Archaeological treasures recovered from the Seine are the subject of an exhibition in Paris

Archaeological treasures recovered from the Seine are the subject of an exhibition in Paris

In front of the Seine, Narcisse would have been incapable of contemplating himself. And for good reason: the mud darkens its water and keeps buried the secrets that lie dormant in its bed. Fortunately, these archaeological treasures are sporadically brought to the surface. The river brigade’s chance finds during its monitoring dives are added to the archaeologists’ discoveries each year. 150 emblematic objects, exhibited in the archaeological crypt of the Île de la Cité, take us back in time, from prehistory to the present day.

In the beginning were mammoth bones. These animals came to quench their thirst in the Seine, whose wild course dotted with sandbanks must then have resembled today’s Loire. Then, flint tools, found in Clichy-la-Garenne in 2020, prove that a group of Neanderthals walked on its banks: they took shelter on one of its islets from where they could watch for the approach of a danger. We had to wait for the Romans to cross the river on dry ground. In Lutèce a first bridge was erected, of which a wooden log remains, the vestige of an old pilot. All these objects reconstruct the great collective history but each also tells a personal trajectory. Was the 19th century pocket pistol, for example, thrown into the water after a settling of scores, as the police approached? Unless it’s a duel? Imagination allows all scenarios.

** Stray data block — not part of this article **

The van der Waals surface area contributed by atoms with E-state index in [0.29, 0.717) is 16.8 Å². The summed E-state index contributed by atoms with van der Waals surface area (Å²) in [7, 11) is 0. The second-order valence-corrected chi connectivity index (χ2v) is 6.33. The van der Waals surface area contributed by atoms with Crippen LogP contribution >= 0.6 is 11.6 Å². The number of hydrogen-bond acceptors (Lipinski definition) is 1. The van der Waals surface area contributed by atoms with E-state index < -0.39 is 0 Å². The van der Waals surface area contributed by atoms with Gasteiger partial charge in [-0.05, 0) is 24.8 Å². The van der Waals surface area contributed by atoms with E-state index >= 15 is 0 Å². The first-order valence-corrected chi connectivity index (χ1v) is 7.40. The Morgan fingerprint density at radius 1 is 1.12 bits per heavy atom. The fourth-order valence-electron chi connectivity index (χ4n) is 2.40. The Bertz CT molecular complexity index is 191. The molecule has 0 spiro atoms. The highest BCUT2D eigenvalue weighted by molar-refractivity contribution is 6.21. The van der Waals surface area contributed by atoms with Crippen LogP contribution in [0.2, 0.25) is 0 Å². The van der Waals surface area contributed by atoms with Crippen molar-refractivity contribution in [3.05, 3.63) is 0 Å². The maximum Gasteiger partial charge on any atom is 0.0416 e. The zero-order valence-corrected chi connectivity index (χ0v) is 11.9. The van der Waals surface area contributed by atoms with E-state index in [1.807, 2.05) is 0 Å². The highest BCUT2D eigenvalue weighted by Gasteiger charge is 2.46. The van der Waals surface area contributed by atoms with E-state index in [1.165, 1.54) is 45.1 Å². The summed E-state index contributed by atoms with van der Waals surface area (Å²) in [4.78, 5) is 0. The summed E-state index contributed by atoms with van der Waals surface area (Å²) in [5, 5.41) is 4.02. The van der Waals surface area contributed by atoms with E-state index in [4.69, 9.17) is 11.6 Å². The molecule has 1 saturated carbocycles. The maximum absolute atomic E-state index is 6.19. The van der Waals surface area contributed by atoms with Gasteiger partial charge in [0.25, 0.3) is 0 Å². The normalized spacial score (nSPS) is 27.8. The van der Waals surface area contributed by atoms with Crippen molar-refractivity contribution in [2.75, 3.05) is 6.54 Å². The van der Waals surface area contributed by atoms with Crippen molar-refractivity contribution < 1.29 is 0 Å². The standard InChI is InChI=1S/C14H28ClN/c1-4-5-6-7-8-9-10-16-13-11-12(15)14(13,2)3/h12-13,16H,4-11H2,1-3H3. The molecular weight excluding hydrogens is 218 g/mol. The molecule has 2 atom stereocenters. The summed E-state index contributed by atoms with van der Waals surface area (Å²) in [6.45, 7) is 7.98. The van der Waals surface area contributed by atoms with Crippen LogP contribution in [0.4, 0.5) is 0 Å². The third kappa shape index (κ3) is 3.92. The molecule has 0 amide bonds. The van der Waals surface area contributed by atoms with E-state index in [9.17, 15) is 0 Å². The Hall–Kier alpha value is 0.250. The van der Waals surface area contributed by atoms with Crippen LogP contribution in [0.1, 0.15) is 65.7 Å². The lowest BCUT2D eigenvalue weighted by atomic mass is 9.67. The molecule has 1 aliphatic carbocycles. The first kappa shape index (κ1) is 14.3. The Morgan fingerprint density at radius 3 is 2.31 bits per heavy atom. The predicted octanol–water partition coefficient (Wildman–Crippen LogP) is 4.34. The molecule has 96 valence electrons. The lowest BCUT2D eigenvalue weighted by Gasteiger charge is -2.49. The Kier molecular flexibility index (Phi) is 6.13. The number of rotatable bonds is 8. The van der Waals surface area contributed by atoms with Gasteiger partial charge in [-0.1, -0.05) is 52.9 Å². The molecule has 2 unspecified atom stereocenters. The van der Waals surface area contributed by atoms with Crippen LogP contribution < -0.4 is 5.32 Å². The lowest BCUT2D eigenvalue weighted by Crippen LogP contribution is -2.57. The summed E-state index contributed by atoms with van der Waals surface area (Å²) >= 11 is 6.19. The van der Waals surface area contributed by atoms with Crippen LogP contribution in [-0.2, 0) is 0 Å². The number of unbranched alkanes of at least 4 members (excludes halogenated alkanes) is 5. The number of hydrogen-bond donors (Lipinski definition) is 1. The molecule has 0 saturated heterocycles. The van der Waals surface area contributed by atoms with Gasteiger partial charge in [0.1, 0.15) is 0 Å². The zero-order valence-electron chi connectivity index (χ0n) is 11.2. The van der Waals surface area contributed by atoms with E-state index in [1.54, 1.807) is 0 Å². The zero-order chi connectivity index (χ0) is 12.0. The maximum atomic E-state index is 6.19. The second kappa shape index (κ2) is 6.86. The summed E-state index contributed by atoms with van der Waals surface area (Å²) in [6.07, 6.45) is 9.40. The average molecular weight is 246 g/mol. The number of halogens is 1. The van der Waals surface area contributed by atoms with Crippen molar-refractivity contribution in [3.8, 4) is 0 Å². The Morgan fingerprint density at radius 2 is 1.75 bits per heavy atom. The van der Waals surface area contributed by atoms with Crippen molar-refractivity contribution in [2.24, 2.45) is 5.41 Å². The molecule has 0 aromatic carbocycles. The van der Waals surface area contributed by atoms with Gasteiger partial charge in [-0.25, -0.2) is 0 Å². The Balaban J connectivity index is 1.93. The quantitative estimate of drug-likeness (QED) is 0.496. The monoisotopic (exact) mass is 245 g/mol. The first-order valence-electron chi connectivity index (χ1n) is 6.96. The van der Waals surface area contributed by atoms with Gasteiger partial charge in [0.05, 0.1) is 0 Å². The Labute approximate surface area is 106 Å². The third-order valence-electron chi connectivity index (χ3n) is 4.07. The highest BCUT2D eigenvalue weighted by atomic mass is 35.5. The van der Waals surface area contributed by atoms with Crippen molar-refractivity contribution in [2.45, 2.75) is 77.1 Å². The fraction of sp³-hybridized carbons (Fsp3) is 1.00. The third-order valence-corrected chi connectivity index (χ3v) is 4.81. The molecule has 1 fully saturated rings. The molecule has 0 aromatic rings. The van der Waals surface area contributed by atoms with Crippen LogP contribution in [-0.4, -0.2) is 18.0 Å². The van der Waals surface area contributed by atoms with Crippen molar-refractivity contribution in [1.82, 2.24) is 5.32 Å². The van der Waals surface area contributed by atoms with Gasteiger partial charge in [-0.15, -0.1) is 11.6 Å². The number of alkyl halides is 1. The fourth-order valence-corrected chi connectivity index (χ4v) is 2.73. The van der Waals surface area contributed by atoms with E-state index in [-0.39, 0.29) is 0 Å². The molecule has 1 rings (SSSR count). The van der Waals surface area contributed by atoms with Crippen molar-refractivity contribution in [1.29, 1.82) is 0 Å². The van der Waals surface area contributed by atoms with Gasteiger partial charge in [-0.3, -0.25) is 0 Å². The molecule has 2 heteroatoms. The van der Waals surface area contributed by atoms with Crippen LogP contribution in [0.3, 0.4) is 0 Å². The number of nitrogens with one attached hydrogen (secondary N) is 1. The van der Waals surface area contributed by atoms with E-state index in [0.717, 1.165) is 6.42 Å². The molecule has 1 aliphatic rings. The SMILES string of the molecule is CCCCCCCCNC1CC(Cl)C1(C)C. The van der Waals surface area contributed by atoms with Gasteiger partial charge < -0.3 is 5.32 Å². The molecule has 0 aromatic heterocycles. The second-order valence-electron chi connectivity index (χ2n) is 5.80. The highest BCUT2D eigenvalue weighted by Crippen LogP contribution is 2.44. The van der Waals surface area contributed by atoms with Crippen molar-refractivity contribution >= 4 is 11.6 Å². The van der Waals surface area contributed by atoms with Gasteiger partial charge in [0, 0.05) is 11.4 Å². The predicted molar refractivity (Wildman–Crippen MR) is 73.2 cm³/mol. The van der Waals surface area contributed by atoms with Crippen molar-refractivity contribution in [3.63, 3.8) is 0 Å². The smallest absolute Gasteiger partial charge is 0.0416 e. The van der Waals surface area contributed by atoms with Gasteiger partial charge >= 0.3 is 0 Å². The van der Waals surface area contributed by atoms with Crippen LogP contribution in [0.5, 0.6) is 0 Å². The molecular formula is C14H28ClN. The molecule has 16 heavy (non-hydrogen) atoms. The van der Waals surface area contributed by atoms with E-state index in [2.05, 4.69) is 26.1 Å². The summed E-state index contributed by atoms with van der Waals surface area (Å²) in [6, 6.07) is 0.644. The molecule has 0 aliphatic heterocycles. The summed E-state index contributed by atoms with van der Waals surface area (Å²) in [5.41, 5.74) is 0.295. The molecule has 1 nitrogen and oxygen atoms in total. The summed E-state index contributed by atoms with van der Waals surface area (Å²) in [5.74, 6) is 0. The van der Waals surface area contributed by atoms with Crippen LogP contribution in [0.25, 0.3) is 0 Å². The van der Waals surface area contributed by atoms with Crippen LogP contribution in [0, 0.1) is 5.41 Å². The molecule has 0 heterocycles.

The water of Notre-Dame

The greatest mystery of the Seine is spiritual. Since Antiquity, it has been attributed supernatural powers. Pilgrims went back to its source to implore Sequana, the healing goddess who gave her name to the river. This is evidenced by these ex-votos, often sculptures representing a piece of anatomy: a head, an arm or a leg. History that the goddess knows precisely where to locate the evil to be healed.

The waves of the Seine have retained their power of fascination over Christians. Many effigies of saints have been found, particularly around Notre-Dame, where its water was considered the most sacred. The exhibition is also held at the foot of the cathedral: we come out to look at the river with new eyes. And we say that the greatest miracle of the Seine probably remains the city of Paris which owes everything to its beneficial watercourse.

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